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Friday Roundtable: Death of the local hero

Posted on: February 11, 2011 3:57 pm
Edited on: February 11, 2011 3:58 pm
With accusations flying about Deron Williams' alleged and denied involvement in the resignation of Jerry Sloan, how much pressure is on Wiliams to stay in Utah? And is the prospect of his free agency depature the kind of thing driving the talk of a franchise tag? We discuss in this week's Eye on Basketball Friday Roundtable. 
Posted by Matt Moore

Matt Moore: Okay, so the big debate today is whether Deron Williams was the one who sunk Jerry Sloan. Some are saying it's absolutely the case, some are hardcore defending the Jazz' point guard, including Kobe. So I guess the question I'd start with is this...

Coach-Killer or not, does this put more pressure on Deron Williams to extend with the Jazz? To even be tangentially related to the departure of the longest tenured coach in the NBA and then ditch the squad? That's like LeBron to the fifth power. 

Royce Young: That's the catch in this thing that's messing with me. Yeah, maybe Deron Williams forced out Jerry Sloan. And if he was, he got his way. It seems like that would make this really hard to re-sign with them, you know, since he pushed out Jerry Sloan, the guy who'd been there as head coach for 23 seasons. 

At the same time, like you said Matt, if he doesn't, then he pushed out Sloan for no reason. He helped get rid of a Jazz legend and then said peace out a year later. Ouch. 

Fans forgive though, especially if you win. So if the Jazz win and Williams remains at a high level, they'll forgive and forget in the end. It's a players league and Williams is a franchise player. I would bet if you polled the fanbase and said, "Jerry Sloan re-signs, but Utah signs Williams to a three-year extension" the fans would take Williams.

But all of this only forgiven if he stays. And at this point, I'm wondering how happy he really is, especially if he feels like the villain in town. 

MM: What's it going to take for these guys, though? At what point do they realize that there aren't enough L.A.s and Bostons for all of them? I get the frustration with trying to build a winner in a small market. And I understand the drive to win a championship. But you'd think they'd want to win it the right way at some point. 

Additionally, am I the only one who feels like this bolsters the Owners' case for a franchise tag? If star players are going to try and run organizations and get what they want, then bolt, the owners have to have a mechanism to protect their investments, don't they?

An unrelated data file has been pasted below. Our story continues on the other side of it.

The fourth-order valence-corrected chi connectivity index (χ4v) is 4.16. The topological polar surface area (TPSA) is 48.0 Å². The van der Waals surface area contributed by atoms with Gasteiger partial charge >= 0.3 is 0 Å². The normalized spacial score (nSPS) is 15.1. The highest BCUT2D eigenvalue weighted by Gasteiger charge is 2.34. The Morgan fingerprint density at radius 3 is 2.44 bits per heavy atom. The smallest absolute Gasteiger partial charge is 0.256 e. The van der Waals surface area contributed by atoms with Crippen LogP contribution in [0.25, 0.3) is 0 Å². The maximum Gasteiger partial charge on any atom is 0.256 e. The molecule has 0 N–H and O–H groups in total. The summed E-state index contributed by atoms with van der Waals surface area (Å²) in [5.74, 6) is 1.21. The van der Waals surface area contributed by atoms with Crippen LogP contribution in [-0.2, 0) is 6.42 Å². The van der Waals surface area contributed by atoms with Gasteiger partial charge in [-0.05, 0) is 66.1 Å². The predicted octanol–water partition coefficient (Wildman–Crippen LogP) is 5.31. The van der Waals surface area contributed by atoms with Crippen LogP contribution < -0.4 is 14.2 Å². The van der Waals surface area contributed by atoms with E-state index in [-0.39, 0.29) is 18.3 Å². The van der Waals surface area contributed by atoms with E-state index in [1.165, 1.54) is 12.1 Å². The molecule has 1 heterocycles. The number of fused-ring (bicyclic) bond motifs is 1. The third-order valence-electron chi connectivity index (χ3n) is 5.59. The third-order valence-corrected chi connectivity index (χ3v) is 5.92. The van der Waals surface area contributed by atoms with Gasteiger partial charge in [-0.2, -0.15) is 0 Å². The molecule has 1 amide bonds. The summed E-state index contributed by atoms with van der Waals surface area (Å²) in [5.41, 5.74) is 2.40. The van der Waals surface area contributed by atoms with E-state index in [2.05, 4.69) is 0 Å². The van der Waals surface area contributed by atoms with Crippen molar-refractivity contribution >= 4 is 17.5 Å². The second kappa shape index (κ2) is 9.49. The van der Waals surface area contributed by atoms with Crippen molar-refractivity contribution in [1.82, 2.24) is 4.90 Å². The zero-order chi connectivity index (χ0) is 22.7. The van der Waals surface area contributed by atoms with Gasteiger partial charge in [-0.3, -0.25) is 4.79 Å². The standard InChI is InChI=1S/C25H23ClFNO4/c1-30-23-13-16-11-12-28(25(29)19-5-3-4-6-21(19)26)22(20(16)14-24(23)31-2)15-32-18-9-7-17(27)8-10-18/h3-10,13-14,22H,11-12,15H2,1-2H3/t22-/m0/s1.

Ben Golliver: The instant scapegoating of Deron Williams was a bit too lazy and forced yesterday. Given that both he and Sloan admitted there was a confrontation yesterday, confirming multiple reports from multiple sources, something went down and surely words were exchanged. Sloan is obviously a principled man and something was different this time around that forced him to take a stand and make a very, very difficult, life-changing decision. Do I think it was anything specific Williams said, or how he said it, or how he's been acting was the critical difference in leading to this decision by Sloan? No way. This guy's NBA career stretches six decades, he's seen every type of player, coach, writer that has ever come through this league, versions of guys that are extinct. He's had every player/coach fight you can have 100 times over. 

Saying Williams was the reason Sloan left is a discredit to the coach and to the man. That any player or person could get him to do what he didn't want to do seems like a slight and a slap in the face. If we know one thing about Sloan it's that he was an "I did it my way" guy. He's not going out any other way. 

Looking at Williams, it's big time trouble in the Salt Lake paradise. Sloan was the best thing the franchise had going for it, along with its high character standard and ethics. SLC is a small-market, out-of-the-way place that has avoided a lot of issues that cripple small-market teams thanks to the efficiency and productivity of Sloan's system and his unique ability to turn role players into solid pieces and to turn potential starts into All-Stars and Hall of Famers. With that gone, what's Williams' motivation for staying? He already knows his team cannot compete financially and keep the players he wants. LeBron James and company are proving that the grass really is greener. There is certainly room for him on another super-team. 

If and when he does leave, I think it will be worse than Sloan's resignation for him. I also think that the two situations will become conflated again when that happens, pushing him into Chris Bosh territory.

MM: Was Tim Duncan the last small-market-loyal superstar?

BG: Probably too early to answer that question, but it's a good question. The franchise tag issue will ultimately be the decider on that, I think. Loyalty isn't totally dead in the NBA -- look at Steve Nash in Phoenix, among others -- but think about how difficult the proposition of signing a franchise-changing player to two consecutive extensions really is for small-market teams. You've got to have a business model in place off the court, a deep roster of players on the court, the timing has to be exactly right with the other contracts to ensure he can develop chemistry, you have to have the right personality as both coach and GM, you have to take risks to support the player's whims in free agency occasionally and then you've got to pray all of that mattered to the guy, who is capable of walking across the street and getting significantly more famous and rich simply by virtue of his zip code and the state's tax code. That's a nightmare. 

When you think of it like that, a franchise tag makes a lot more sense, doesn't it?

Since: Feb 11, 2011
Posted on: February 11, 2011 6:34 pm

Friday Roundtable: Death of the local hero

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